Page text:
Michael Ballam, a handsome young tenor, was introduced to Washington Opera audiences in recent weeks in the Terrace Theater. Saturday afternoon he made his recital debut in the same theater, the first in a new series of Young Artists being sponsored by the Bolla wine company.

At 26, Ballam as a concert singer is very much a novice. His program consisted of six familiar Purcell songs; the first seven songs from Schumann's "Dichterliebe"; the three best known songs of Richard Strauss; one each from Debussy, Faure' and Liszt; four Britten folksongs; and three Italian pop songs, including "Torna a Surriento" and "Core 'n grato."

Such a list brings down the house if done by one of the big-name opera stars of today. No serious singer of song recitals would think of such a program, topped off with Hely-Hutchinson's parody called "Old Mother Hubbard."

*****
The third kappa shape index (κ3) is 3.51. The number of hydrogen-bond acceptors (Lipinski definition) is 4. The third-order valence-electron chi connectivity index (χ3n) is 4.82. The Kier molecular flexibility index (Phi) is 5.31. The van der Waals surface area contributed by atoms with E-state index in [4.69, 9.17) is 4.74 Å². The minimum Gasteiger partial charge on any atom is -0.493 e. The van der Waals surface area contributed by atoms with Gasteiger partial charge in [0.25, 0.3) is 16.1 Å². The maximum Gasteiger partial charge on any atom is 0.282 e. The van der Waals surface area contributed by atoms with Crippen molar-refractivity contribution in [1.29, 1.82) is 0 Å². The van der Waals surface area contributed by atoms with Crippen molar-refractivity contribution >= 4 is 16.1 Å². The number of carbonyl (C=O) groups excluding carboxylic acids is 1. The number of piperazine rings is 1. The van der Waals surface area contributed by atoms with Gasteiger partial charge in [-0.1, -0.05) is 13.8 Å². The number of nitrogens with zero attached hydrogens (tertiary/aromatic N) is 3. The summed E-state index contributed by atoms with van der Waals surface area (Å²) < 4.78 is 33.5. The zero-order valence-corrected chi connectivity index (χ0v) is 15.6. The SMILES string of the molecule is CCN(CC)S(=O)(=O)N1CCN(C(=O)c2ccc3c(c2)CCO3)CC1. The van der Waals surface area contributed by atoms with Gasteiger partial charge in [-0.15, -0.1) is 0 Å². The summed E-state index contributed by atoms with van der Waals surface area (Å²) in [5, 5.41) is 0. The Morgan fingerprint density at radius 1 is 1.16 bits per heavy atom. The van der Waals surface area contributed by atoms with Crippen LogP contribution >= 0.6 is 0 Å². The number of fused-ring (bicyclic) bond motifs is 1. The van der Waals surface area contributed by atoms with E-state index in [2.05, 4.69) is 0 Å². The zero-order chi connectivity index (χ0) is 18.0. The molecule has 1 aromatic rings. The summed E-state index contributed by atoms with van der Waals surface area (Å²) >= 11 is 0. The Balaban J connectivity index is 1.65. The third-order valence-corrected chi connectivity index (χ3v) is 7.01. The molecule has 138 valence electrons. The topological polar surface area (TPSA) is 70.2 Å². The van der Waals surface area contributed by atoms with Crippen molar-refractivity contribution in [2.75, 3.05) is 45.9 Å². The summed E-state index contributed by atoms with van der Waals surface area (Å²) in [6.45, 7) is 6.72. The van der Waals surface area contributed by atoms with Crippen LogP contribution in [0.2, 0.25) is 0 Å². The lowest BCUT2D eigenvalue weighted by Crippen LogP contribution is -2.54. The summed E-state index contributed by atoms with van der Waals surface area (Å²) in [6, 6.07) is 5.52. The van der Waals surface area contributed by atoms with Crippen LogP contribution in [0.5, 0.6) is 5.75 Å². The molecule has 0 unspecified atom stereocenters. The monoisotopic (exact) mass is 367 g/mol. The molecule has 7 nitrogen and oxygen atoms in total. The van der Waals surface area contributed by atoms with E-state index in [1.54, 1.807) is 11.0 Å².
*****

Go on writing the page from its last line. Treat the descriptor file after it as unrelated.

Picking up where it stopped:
Ballam has plenty of personality, but he has real problems in vocal technique and artistic realization. His voice is kept on a very tight rein and its manner of production helps Ballam to swallow words rather than project them. He does not seem to believe that "In the beginning is the word," a dictum to which every song recitalist must adhere. Ends of words went unheard. "Meet" came out "mee," "feet" turned into "fee," and "tears" ended up as "tea."

Not until near the end of the afternoon, in Liszt's "Oh! quand je dors," did Ballam penetrate into the heart of a song. And right at the end of that one, his pianist, Anthony Strong, produced a real blooper. It was not a great afternoon for song in a theater that four days ago enjoyed Elisabeth So derstro m. Ballam would do himself a favor by listening to Mary Garden sing "Beau soir," Souzay in "Dichterliebe" and Pears in Britten. He has some good material that at present he is misusing.